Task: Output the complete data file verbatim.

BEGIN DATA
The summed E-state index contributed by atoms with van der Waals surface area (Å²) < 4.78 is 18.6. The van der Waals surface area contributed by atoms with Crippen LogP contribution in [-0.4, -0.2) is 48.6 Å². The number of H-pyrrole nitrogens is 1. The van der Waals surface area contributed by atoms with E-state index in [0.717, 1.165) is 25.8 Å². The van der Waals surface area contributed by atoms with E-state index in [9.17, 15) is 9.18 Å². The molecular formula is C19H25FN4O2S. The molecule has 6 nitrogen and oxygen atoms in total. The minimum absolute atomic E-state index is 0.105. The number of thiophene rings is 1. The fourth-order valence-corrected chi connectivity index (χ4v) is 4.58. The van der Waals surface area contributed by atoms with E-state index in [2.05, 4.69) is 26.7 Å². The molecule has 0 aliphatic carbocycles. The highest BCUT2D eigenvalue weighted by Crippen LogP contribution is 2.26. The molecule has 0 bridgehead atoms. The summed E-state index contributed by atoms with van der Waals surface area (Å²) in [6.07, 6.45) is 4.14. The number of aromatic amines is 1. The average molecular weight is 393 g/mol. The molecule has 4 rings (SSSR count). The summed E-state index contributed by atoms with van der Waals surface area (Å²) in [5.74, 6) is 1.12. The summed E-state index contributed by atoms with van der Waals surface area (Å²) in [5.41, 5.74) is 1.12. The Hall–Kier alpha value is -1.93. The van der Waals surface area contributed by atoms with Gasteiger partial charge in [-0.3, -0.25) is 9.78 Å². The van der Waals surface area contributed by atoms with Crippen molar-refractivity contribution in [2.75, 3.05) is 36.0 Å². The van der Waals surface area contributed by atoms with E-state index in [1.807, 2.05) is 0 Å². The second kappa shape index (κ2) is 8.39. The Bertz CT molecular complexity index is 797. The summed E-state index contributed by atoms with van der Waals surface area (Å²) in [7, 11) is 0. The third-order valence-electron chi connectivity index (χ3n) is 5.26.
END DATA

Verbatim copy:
The summed E-state index contributed by atoms with van der Waals surface area (Å²) < 4.78 is 18.6. The van der Waals surface area contributed by atoms with Crippen LogP contribution in [-0.4, -0.2) is 48.6 Å². The number of H-pyrrole nitrogens is 1. The van der Waals surface area contributed by atoms with E-state index in [0.717, 1.165) is 25.8 Å². The van der Waals surface area contributed by atoms with E-state index in [9.17, 15) is 9.18 Å². The molecular formula is C19H25FN4O2S. The molecule has 6 nitrogen and oxygen atoms in total. The minimum absolute atomic E-state index is 0.105. The number of thiophene rings is 1. The fourth-order valence-corrected chi connectivity index (χ4v) is 4.58. The van der Waals surface area contributed by atoms with E-state index in [2.05, 4.69) is 26.7 Å². The molecule has 0 aliphatic carbocycles. The highest BCUT2D eigenvalue weighted by Crippen LogP contribution is 2.26. The molecule has 0 bridgehead atoms. The summed E-state index contributed by atoms with van der Waals surface area (Å²) in [6.07, 6.45) is 4.14. The number of aromatic amines is 1. The average molecular weight is 393 g/mol. The molecule has 4 rings (SSSR count). The summed E-state index contributed by atoms with van der Waals surface area (Å²) in [5.74, 6) is 1.12. The summed E-state index contributed by atoms with van der Waals surface area (Å²) in [5.41, 5.74) is 1.12. The Hall–Kier alpha value is -1.93. The van der Waals surface area contributed by atoms with Gasteiger partial charge in [-0.3, -0.25) is 9.78 Å². The van der Waals surface area contributed by atoms with Crippen molar-refractivity contribution in [2.75, 3.05) is 36.0 Å². The van der Waals surface area contributed by atoms with E-state index in [1.807, 2.05) is 0 Å². The second kappa shape index (κ2) is 8.39. The Bertz CT molecular complexity index is 797. The summed E-state index contributed by atoms with van der Waals surface area (Å²) in [7, 11) is 0. The third-order valence-electron chi connectivity index (χ3n) is 5.26.